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Expiring contracts will free up cash
by Tracy Ringolsby
DENVER—Baseball has become a game of resource allocation, as evidenced by teams more looking to shed contracts than acquire young talent when dealing veterans. However, nothing speaks to budget tee-totaling more than the Red Sox placing Manny Ramirez and his $20 million annual salary on waivers last offseason. Well, maybe the fact that no one claimed him does.
And when the season ends, so will some major financial commitments that have hamstrung teams.
The Angels went on a shopping spree last winter, and owner Arte Moreno might feel he can afford to do it again because he has a chance to cut nearly $26 million from his payroll. Third baseman Troy Glaus ($9.95 million), righthander Aaron Sele ($8.5 million) and righthander Troy Percival ($7.5 million) all become free agents.
The Red Sox most likely will say goodbye to righthander Derek Lowe, who has struggled while making $4.5 million this year but showed he was serious about a major offseason push when he signed with agent Scott Boras.
The Mariners already began cleaning house with the releases of first baseman John Olerud and shortstop Rich Aurilia, and the trades of righthander Freddy Garcia, pinch-hitter Dave Hansen and lefthander Mike Myers. Those moves, with the pending retirement of Edgar Martinez, will open up more than $22 million of payroll for the offseason. They also have a $9 million option—or $1 million buyout—on second baseman Bret Boone. That decision could hinge on whether the Mariners feel they can rebound into a contender next year.
The Marlins added righthander Guillermo Mota in the July 31 trade with the Dodgers, which pretty well ensures that closer Armando Benitez won't be back in 2005. That opens up $3.5 million in salary, which becomes significant because of a lengthy list of potential arbitration cases that includes catcher Paul Lo Duca and righthanders Josh Beckett and A.J. Burnett, along with Mota. The Dodgers, meanwhile, cleared nearly $11.5 million in payroll with that trade and the deal that sent lefthander Tom Martin to the Braves. They get another $8 million off the books when righthander Hideo Nomo's contract expires at season's end.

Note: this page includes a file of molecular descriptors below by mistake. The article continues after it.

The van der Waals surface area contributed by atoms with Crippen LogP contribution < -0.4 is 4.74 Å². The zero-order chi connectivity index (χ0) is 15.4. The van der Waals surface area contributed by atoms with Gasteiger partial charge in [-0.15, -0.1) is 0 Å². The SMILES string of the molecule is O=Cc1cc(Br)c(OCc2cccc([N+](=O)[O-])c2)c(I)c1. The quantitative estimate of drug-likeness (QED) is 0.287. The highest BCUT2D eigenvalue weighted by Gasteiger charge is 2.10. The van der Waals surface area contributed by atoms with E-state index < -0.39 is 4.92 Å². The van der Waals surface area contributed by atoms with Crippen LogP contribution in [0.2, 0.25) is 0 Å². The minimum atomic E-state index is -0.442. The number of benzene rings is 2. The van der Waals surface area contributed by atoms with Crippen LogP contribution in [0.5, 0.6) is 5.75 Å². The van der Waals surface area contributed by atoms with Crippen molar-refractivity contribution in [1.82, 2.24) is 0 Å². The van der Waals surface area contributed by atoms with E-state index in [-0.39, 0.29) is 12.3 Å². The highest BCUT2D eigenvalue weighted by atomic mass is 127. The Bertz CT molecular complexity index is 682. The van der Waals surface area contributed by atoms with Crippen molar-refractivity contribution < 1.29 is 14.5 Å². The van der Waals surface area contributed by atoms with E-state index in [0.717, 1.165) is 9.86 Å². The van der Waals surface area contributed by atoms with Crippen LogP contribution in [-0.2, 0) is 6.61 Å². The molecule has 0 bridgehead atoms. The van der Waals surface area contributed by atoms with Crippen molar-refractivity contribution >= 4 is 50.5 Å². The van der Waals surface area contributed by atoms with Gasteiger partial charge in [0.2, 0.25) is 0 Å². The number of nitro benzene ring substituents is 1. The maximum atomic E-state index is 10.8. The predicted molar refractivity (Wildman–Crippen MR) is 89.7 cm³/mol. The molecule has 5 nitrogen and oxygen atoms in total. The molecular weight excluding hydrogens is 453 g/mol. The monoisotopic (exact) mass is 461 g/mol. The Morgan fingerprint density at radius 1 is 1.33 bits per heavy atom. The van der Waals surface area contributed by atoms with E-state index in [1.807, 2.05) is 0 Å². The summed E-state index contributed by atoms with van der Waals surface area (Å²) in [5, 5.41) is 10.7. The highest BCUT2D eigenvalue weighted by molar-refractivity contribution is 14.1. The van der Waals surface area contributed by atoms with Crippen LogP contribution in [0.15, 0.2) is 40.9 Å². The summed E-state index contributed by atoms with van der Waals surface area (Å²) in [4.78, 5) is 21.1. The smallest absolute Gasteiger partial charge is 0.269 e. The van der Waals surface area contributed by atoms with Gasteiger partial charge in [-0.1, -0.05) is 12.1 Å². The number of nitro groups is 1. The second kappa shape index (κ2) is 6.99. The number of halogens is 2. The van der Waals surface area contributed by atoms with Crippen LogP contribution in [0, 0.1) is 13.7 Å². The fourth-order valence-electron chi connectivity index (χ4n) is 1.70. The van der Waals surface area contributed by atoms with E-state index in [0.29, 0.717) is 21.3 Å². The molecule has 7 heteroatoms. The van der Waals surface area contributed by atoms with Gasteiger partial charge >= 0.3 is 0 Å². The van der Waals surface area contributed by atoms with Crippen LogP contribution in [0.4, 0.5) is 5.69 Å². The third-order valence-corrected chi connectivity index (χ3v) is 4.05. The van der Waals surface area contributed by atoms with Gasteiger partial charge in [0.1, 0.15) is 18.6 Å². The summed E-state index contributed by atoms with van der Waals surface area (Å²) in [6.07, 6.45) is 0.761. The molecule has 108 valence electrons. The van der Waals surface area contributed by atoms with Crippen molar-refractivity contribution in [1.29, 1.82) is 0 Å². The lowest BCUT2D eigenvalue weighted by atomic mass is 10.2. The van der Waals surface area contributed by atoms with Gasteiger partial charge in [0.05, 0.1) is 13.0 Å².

The Astros won't hesitate in paying $700,000 to get out of $9 million option on second baseman Jeff Kent.
Dollars On The DL
The Orioles can celebrate the season's end because it means they are finally done with the $28 million, four-year deal with first baseman/DH David Segui, who has had 674 at-bats in 193 games during the deal.
The Giants will be out of their deal with righthander Rob Nen, who hasn't thrown a pitch the last two years but did earn $17.6 million in the final two years of a four-year, $32.5 million deal.
The Indians figure to decline the $5 million option on righthander Bob Wickman, but would like to bring him back at a lower price. Wickman, who has missed the better part of two years of his three-year, $16.5 million deal because of Tommy John surgery, has said he feels he owes the team for what happened. Cleveland is also likely to decline a $5 million option on shortstop Omar Vizquel.
The Diamondbacks will be out from under the contract of righthander Matt Mantei, who has earned $21 million over last four years despite making just 101 appearances and pitching 99 innings. They also can clear the books of the $1 million they paid Shane Reynolds for pitching two innings.
• Good luck to whoever is desperate enough to manage the Mets that he'll take a job even with owner's son Jeff Wilpon showing that being born rich doesn't mean you know how to deal with people.
How big a mess are the Mets? Wilpon is into hero worship and meets regularly with pitchers Tom Glavine and Al Leiter and catcher Mike Piazza to evaluate the team. It's really worked well. Art Howe is the luckiest man at Shea Stadium. He gets around $4.7 million the next two years and never has to be insulted by the rich kid again.
• Two strong rumors surrounding the Blue Jays managerial job: Either interim skipper John Gibbons gets a chance at the job on a permanent basis, or general manager J.P. Ricciardi moves down to the dugout and trusted aide Tony LaCava handles the technical issues in the front office.
Tracy Ringolsby is the national baseball writer for the Rocky Mountain News in Denver. You can contact him by sending e-mail to email@example.com.